Time Out has never been out of print since its original release in 1959. Produced by Teo Macero, who was also very interested in finding ways to combine improvisation with more structured composition, produced the album for Columbia. It features what have become classic numbers in the jazz canon, “Blue Rondo à la Turk” and “Take Five”, which was actually composed by saxophonist Paul Desmond. “Three to Get Ready” features two bars of 3/4 followed by two bars of 4/4 time and also became a staple of the Brubeck repertoire, as did “Kathy’s Waltz”. But there are less well-known treasures as well. “Strange Meadowlark”, the album’s second track, is a particularly beautiful Brubeck composition that begins with a long solo piano intro, building in density until the rhythm section enters with swinging gusto and Paul Desmond’s lighter than air alto sax delivers the exquisitely lyrical melody.
Desmond was an essential component in the Brubeck quartet. He once stated that he was hoping to achieve a sound like a dry martini. If by that he meant that he was attempting to deliver the essence of what he was playing, without anything extraneous (such as vibrato or unnecessary notes), then he succeeds admirably. But what most strikes the listener to these sides is the intense lyricism of his playing, which makes him the perfect interpreter the lyrical melodies of Brubeck the composer and the perfect counterpoint to the dense harmonies and percussive attack of Brubeck the pianist. His alto sound has been criticized by some as lacking gusto and being a bit too well mannered, but it is a unique voice in the jazz universe and no one else has really ever duplicated it. And though he wasn’t a prolific composer himself, Desmond was certainly a memorable one-in fact, it was he who composed the group’s biggest hit, and one of the memorable jazz instrumental records of all time, “Take Five”.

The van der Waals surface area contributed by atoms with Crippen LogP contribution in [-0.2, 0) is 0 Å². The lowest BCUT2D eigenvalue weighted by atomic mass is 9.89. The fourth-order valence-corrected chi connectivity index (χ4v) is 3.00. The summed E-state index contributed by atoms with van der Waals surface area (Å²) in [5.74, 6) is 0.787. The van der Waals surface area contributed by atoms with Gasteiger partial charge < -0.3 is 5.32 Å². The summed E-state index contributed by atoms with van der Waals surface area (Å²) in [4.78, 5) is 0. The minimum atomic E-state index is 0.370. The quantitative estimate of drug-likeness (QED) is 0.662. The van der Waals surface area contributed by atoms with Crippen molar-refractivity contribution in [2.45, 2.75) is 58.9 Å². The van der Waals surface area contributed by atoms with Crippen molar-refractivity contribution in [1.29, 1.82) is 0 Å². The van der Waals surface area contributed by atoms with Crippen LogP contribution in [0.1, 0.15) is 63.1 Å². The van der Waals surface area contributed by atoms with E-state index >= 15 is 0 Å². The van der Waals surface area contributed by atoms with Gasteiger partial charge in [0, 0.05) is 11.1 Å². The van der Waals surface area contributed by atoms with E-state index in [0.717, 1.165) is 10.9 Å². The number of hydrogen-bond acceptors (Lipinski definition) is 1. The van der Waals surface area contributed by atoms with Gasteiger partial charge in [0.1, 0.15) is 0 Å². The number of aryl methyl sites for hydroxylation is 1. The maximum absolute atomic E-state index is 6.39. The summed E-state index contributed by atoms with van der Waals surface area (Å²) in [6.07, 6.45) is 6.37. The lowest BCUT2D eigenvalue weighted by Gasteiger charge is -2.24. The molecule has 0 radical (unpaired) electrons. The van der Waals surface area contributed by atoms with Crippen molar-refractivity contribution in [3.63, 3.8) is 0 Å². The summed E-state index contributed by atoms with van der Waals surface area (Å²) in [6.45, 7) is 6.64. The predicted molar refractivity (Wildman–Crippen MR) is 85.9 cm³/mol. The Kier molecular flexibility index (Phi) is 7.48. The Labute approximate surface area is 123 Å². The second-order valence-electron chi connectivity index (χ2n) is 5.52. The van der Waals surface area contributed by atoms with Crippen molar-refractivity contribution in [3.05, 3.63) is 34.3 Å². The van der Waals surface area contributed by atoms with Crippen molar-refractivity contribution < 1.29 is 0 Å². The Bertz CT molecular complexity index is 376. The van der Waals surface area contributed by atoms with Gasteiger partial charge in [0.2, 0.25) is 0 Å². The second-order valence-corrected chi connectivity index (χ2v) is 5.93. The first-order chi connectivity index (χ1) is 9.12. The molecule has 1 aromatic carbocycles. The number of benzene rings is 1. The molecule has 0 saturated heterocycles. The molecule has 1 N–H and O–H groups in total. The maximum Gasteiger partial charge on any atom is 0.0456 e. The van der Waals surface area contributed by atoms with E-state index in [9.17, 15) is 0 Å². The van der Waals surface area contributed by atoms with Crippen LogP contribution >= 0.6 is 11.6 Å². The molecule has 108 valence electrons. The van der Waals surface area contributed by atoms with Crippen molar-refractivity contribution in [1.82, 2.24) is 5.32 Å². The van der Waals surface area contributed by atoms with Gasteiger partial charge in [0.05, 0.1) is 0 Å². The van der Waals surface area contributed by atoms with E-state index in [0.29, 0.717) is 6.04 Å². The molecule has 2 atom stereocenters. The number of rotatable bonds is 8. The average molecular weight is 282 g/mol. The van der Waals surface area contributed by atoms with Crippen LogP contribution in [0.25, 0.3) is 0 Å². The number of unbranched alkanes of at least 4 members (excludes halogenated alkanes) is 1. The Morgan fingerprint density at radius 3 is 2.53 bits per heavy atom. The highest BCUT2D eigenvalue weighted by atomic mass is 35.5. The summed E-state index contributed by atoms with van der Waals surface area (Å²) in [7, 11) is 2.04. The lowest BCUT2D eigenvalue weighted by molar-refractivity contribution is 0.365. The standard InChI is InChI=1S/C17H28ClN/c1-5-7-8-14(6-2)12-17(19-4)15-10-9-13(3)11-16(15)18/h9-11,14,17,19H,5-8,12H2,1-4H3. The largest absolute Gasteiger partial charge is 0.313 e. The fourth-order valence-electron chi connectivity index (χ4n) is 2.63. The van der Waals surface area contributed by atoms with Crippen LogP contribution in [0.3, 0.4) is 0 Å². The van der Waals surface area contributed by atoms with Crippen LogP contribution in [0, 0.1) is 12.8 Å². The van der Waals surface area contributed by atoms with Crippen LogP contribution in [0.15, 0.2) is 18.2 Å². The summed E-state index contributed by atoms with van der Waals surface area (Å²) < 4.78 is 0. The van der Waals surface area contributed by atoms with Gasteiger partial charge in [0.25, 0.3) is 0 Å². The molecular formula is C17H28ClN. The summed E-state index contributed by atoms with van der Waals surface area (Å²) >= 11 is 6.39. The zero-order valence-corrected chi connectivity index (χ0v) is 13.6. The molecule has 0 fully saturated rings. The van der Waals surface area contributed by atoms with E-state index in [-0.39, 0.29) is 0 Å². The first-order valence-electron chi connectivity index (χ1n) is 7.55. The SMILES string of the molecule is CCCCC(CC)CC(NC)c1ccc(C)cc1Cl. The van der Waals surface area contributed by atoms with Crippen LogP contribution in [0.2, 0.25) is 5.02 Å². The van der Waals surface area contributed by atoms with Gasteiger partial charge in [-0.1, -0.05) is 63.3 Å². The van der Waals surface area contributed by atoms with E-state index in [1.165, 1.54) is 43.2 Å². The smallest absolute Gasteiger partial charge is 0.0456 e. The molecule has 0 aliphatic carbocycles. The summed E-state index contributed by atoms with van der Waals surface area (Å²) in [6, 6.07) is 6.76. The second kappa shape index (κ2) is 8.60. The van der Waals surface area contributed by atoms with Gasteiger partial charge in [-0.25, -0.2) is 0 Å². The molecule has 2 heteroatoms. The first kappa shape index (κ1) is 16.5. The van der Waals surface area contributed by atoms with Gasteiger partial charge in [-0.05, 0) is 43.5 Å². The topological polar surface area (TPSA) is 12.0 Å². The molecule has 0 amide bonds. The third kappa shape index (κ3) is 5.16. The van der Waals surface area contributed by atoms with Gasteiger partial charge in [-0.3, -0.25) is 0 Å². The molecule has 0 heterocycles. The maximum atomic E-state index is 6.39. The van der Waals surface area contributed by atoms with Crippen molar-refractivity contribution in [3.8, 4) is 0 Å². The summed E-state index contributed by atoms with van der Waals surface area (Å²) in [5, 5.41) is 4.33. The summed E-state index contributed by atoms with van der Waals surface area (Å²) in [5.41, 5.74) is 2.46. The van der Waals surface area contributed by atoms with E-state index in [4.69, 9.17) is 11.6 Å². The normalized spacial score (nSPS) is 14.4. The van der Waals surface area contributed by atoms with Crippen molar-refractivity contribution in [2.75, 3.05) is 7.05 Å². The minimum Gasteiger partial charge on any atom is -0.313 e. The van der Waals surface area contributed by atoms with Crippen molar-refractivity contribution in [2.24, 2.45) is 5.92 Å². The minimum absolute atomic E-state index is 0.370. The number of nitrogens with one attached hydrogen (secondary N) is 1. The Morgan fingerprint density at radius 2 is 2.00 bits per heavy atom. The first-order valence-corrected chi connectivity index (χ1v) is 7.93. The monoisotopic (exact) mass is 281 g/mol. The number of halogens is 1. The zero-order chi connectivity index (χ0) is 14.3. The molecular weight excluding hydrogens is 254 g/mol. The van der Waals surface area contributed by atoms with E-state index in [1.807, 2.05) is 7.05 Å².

Oddly enough, another element that is often overlooked in determining the Brubeck quartet’s place in jazz history is Brubeck himself as a pianist. Many consider him to be primarily a composer and bandleader, not stopping to consider his extremely individualistic piano style. But Brubeck is a consummate pianist who has clearly examined and dissected all of the jazz styles that came before he arrived on the scene. For example, listen to his take on stride/ragtime on “Countdown”, the opening track from the album Countdown: Time In Outer Space, on which he shows the influence of pianists such as Earl Hines and Teddy Wilson. Or his modern reinterpretation of the boogie-woogie style on “Bru’s Boogie Woogie” from the Time Further Out album. There are plenty of other examples as well, demonstrating that, just as in the case of Duke Ellington or Charles Mingus, sometimes a musician’s accomplishments as a composer and overall personality can overshadow their mastery of their chosen instrument. Listening to these five discs, it becomes apparent that Brubeck forged a style of piano playing that was, in its own way, every bit as individual and new as that of Thelonious Monk or Bill Evans.
Taken all together, the five discs that comprise For All Time go a long way toward reminding listeners just what made the Dave Brubeck Quartet so popular in its day and why this music is important and stands up well today. There have been other Brubeck box sets (notably the 4 disc set Time Signatures) that go beyond the years covered by For All Time, including music from Brubeck’s career beyond the quartet, but this is the better buy, including as it does everything from the pianist’s most productive years and featuring the best and most sympathetic group of musicians he would ever play with.